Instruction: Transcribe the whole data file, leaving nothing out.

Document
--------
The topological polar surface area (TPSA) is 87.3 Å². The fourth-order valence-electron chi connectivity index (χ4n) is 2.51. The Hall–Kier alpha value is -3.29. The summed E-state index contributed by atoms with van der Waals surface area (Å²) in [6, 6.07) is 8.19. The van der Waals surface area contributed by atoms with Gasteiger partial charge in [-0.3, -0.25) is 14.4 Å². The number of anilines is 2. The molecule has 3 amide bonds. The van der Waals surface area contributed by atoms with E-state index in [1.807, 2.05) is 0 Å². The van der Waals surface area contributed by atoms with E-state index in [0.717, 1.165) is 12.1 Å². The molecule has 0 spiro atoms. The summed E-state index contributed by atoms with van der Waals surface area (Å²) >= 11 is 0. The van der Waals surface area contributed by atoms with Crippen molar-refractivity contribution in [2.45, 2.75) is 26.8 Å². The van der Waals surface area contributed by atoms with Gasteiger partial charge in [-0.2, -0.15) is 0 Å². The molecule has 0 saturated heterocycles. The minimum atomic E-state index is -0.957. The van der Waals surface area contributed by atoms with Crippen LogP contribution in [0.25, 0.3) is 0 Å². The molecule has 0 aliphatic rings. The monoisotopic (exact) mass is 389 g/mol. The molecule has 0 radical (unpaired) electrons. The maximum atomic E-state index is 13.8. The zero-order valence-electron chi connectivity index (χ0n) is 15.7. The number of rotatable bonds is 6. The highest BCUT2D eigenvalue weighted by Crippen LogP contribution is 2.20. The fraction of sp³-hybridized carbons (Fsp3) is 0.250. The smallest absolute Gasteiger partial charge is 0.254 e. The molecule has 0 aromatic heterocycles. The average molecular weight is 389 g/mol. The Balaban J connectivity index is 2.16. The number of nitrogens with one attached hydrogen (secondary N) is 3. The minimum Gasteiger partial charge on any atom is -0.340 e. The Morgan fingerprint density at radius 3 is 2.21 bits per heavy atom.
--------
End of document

The topological polar surface area (TPSA) is 87.3 Å². The fourth-order valence-electron chi connectivity index (χ4n) is 2.51. The Hall–Kier alpha value is -3.29. The summed E-state index contributed by atoms with van der Waals surface area (Å²) in [6, 6.07) is 8.19. The van der Waals surface area contributed by atoms with Gasteiger partial charge in [-0.3, -0.25) is 14.4 Å². The number of anilines is 2. The molecule has 3 amide bonds. The van der Waals surface area contributed by atoms with E-state index in [1.807, 2.05) is 0 Å². The van der Waals surface area contributed by atoms with E-state index in [0.717, 1.165) is 12.1 Å². The molecule has 0 spiro atoms. The summed E-state index contributed by atoms with van der Waals surface area (Å²) >= 11 is 0. The van der Waals surface area contributed by atoms with Crippen molar-refractivity contribution in [2.45, 2.75) is 26.8 Å². The van der Waals surface area contributed by atoms with Gasteiger partial charge in [-0.2, -0.15) is 0 Å². The molecule has 0 saturated heterocycles. The minimum atomic E-state index is -0.957. The van der Waals surface area contributed by atoms with Crippen LogP contribution in [0.25, 0.3) is 0 Å². The molecule has 0 aliphatic rings. The monoisotopic (exact) mass is 389 g/mol. The molecule has 0 radical (unpaired) electrons. The maximum atomic E-state index is 13.8. The zero-order valence-electron chi connectivity index (χ0n) is 15.7. The number of rotatable bonds is 6. The highest BCUT2D eigenvalue weighted by Crippen LogP contribution is 2.20. The fraction of sp³-hybridized carbons (Fsp3) is 0.250. The smallest absolute Gasteiger partial charge is 0.254 e. The molecule has 0 aromatic heterocycles. The average molecular weight is 389 g/mol. The Balaban J connectivity index is 2.16. The number of nitrogens with one attached hydrogen (secondary N) is 3. The minimum Gasteiger partial charge on any atom is -0.340 e. The Morgan fingerprint density at radius 3 is 2.21 bits per heavy atom.